This year, the California Court of Appeal issued a published decision in Rice v. Downs concluding that a contract requiring arbitration of claims “arising out of” the agreement did not include tort claims that were based on a duty that is separate from the contractual relationship. This holding signaled a shift (some may call it a clarification) in the interpretation of arbitration clauses.
Rice and Downs were members of a limited liability company. The company’s Operating Agreement stated: “…any controversy between the parties arising out of this Agreement shall be submitted to the American Arbitration Association for arbitration in Los Angeles, California or San Francisco, California.” Years after entering into the Operating Agreement, Rice sued Downs in Superior Court alleging that Downs committed torts based on a purported relationship that pre-existed the Operating Agreement. Relying on language in the Operating Agreement, Downs successfully compelled those claims into binding arbitration. The parties then engaged in a lengthy and expensive arbitration proceeding and the arbitrator ruled in Downs’ favor. When Downs entered judgment based on the arbitrator’s decision, Rice appealed the Court’s order compelling certain of the tort claims into arbitration. The Court of Appeal partially reversed the judgment, concluding that some of Rice’s tort claims fell outside of the operating agreement’s arbitration provision.
In evaluating whether the claims were subject to arbitration, the Court of Appeal focused on the scope of the arbitration provision, in particular, the “arising out of” language. The Court of Appeal analyzed broad and narrow arbitration provisions, holding that broad arbitration provisions use language such as “any claim arising from or related to the agreement” or arising in connection with the agreement. These broad provisions were found to encompass tort claims that “have their roots in the relationship between the parties which was created by the contract” and are included in the arbitration provision. The Court of Appeal found that narrow arbitration provisions, including those that use “arising from” or “arising out of” language only encompass disputes that relate to the interpretation and performance of the agreement. Since contract and tort claims may both be subject to arbitration, any dispute about the arbitrability of claims requires a specific evaluation to determine if they “arise out of” the agreement (and, thus, would be arbitrable).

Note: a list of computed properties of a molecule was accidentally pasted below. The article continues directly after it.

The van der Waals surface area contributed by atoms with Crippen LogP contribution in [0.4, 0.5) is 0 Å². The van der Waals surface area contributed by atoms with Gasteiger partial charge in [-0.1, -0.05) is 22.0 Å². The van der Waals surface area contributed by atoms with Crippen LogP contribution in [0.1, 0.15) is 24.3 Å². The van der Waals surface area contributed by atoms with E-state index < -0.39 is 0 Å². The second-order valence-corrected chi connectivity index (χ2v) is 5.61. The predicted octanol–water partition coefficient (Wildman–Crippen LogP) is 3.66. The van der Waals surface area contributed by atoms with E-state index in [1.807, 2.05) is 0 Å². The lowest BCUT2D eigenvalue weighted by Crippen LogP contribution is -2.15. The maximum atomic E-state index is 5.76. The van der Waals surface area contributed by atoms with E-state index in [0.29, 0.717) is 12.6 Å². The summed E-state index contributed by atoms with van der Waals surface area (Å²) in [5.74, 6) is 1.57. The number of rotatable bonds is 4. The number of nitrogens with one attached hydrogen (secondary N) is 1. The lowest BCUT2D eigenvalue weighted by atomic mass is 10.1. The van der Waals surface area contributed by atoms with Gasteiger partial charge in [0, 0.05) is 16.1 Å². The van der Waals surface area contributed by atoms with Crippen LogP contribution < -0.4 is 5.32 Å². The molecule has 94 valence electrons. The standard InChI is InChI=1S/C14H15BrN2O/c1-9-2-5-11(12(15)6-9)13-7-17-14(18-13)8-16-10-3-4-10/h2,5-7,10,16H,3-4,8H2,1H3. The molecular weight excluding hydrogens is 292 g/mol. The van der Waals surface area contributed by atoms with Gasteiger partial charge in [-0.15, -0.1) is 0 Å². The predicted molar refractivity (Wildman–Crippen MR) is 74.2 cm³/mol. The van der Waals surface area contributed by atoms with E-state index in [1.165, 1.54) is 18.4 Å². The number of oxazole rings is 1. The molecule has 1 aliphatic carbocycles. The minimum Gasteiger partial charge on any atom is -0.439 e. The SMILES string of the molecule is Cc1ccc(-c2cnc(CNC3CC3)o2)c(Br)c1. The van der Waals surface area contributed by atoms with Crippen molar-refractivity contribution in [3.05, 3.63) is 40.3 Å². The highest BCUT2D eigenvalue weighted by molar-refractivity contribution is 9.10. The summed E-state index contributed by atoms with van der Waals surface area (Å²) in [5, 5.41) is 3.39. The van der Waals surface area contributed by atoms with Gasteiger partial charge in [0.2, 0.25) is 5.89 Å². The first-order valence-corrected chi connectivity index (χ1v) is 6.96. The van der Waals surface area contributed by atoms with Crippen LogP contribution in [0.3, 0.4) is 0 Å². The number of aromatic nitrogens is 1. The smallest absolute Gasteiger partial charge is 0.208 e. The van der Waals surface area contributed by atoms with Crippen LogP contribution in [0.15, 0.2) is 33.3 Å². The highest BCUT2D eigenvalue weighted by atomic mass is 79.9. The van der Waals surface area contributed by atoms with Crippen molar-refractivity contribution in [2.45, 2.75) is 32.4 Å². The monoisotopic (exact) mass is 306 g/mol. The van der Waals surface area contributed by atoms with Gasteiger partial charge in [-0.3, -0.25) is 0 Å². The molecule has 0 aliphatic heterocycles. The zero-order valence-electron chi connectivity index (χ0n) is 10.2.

Acknowledging that Rice’s tort claims fall within the “any controversy” language, the Court evaluated the particular claims asserted to determine if they were properly compelled into arbitration. Although the Court found that the particular phrase in the operating agreement (“any controversy…arising out of the Agreement”) was a more narrow arbitration provision, the Court of Appeal concluded that Rice’s tort claims, which were based on violations of “an independent duty or right originating outside of the agreement,” were not subject to arbitration. This analysis led to the Court vacating the judgment of certain of Rice’s claims that pre-dated and were independent of the Operating Agreement. Those claims that fell outside of the arbitration provision were ordered to be tried in Superior Court, even though they had already been litigated during the arbitration proceeding.
Rice v. Downs stands as a reminder that the terms of agreements you read, understood, and entered into years ago may be interpreted differently than you originally expected. This emphasizes the importance of a periodic review of your agreements to identify areas that may need to be revised.
Thank you for joining us on ClarkTalk! We look forward to seeing you again on this forum. Please note that the views expressed in the above blog post do not constitute legal advice and are not intended to substitute the need for an attorney to represent your interests relating to the subject matter covered by the blog. If you have any questions about arbitration agreements, please feel free to contact Stephen E. Hyam at email@example.com by email or telephonically at (213) 629-5700.